The Song of Songs is a pastiche of songs and episodes. After the Shulamite woman sought and seemingly found her lover, he now echoes back to her a song that extols her physical beauty:
He compares her to the glory and beauty of royal cites: Tirzah in the north and Jerusalem in the south.
6:4 You are beautiful as Tirzah, my love,
comely [lovely] as Jerusalem,
Her beauty is like encountering theophany, creating a sense of dread (cf. 6:10) [this remains a compliment):
terrible as an army with banners.
The expression “army with banners” (nidgalot) mostly likely refers to celestial works or constellations or starry heavens rather than suggesting a military image. Or it could be more simple: decked in splendor. The next two lines explain why the woman is like a theophany — creating awe:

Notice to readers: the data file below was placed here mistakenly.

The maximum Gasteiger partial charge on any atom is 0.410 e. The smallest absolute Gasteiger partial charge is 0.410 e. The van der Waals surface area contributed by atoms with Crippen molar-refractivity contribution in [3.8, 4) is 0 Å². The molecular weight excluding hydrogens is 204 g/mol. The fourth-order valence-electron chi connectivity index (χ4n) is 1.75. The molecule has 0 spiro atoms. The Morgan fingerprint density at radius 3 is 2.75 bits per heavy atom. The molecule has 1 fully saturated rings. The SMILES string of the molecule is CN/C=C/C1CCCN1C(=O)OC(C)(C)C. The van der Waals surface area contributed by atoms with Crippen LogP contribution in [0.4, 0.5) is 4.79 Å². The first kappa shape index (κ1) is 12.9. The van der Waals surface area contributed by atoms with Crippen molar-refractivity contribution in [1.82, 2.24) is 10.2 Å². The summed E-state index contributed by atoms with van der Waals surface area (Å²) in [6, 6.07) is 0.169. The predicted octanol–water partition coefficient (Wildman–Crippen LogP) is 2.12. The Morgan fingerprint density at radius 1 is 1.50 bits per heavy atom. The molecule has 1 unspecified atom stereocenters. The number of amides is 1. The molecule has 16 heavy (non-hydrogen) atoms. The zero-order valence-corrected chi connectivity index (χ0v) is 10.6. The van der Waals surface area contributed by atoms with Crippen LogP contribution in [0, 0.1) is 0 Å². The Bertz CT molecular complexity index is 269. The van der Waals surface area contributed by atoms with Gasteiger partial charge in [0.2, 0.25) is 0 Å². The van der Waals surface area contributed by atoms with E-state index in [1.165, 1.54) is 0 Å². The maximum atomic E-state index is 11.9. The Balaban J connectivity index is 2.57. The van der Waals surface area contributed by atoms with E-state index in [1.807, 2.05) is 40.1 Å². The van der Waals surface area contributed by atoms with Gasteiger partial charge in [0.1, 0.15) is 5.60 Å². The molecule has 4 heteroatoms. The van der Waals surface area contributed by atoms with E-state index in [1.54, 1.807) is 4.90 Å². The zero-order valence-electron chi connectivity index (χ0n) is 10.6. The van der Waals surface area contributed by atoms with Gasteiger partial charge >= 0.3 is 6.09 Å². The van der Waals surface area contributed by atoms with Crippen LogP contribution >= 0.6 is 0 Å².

5 Turn away your eyes from me,
for they overwhelm me!
These are not images we would normally (today) use for extolling the attractiveness of the woman we love — like a royal city accompanied by heavenly hosts.
But, the point is important: as she distinguished him among ten thousands, so she stands out like the two great cities of the Land.